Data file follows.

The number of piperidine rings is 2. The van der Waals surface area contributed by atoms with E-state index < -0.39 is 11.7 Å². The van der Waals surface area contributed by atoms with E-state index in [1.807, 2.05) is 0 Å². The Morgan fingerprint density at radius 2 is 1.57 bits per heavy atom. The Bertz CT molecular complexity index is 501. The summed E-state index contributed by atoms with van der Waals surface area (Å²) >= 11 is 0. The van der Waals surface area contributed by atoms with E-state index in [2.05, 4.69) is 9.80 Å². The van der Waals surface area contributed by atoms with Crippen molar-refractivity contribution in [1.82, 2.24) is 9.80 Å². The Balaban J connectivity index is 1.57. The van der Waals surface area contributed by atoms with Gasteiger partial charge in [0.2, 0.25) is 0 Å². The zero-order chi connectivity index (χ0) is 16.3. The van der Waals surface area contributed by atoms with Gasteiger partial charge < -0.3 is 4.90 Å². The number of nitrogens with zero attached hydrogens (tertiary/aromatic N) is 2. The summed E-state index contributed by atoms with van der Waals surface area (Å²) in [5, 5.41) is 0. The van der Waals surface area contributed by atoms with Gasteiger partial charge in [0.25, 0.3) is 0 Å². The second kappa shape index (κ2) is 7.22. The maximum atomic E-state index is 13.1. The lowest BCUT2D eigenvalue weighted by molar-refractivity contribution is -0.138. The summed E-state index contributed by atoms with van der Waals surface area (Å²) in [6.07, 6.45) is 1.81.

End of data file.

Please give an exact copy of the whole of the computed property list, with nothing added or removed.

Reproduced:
The number of piperidine rings is 2. The van der Waals surface area contributed by atoms with E-state index < -0.39 is 11.7 Å². The van der Waals surface area contributed by atoms with E-state index in [1.807, 2.05) is 0 Å². The Morgan fingerprint density at radius 2 is 1.57 bits per heavy atom. The Bertz CT molecular complexity index is 501. The summed E-state index contributed by atoms with van der Waals surface area (Å²) >= 11 is 0. The van der Waals surface area contributed by atoms with E-state index in [2.05, 4.69) is 9.80 Å². The van der Waals surface area contributed by atoms with Crippen molar-refractivity contribution in [1.82, 2.24) is 9.80 Å². The Balaban J connectivity index is 1.57. The van der Waals surface area contributed by atoms with Gasteiger partial charge in [0.2, 0.25) is 0 Å². The zero-order chi connectivity index (χ0) is 16.3. The van der Waals surface area contributed by atoms with Gasteiger partial charge < -0.3 is 4.90 Å². The number of nitrogens with zero attached hydrogens (tertiary/aromatic N) is 2. The summed E-state index contributed by atoms with van der Waals surface area (Å²) in [5, 5.41) is 0. The van der Waals surface area contributed by atoms with Gasteiger partial charge in [0.25, 0.3) is 0 Å². The second kappa shape index (κ2) is 7.22. The maximum atomic E-state index is 13.1. The lowest BCUT2D eigenvalue weighted by molar-refractivity contribution is -0.138. The summed E-state index contributed by atoms with van der Waals surface area (Å²) in [6.07, 6.45) is 1.81.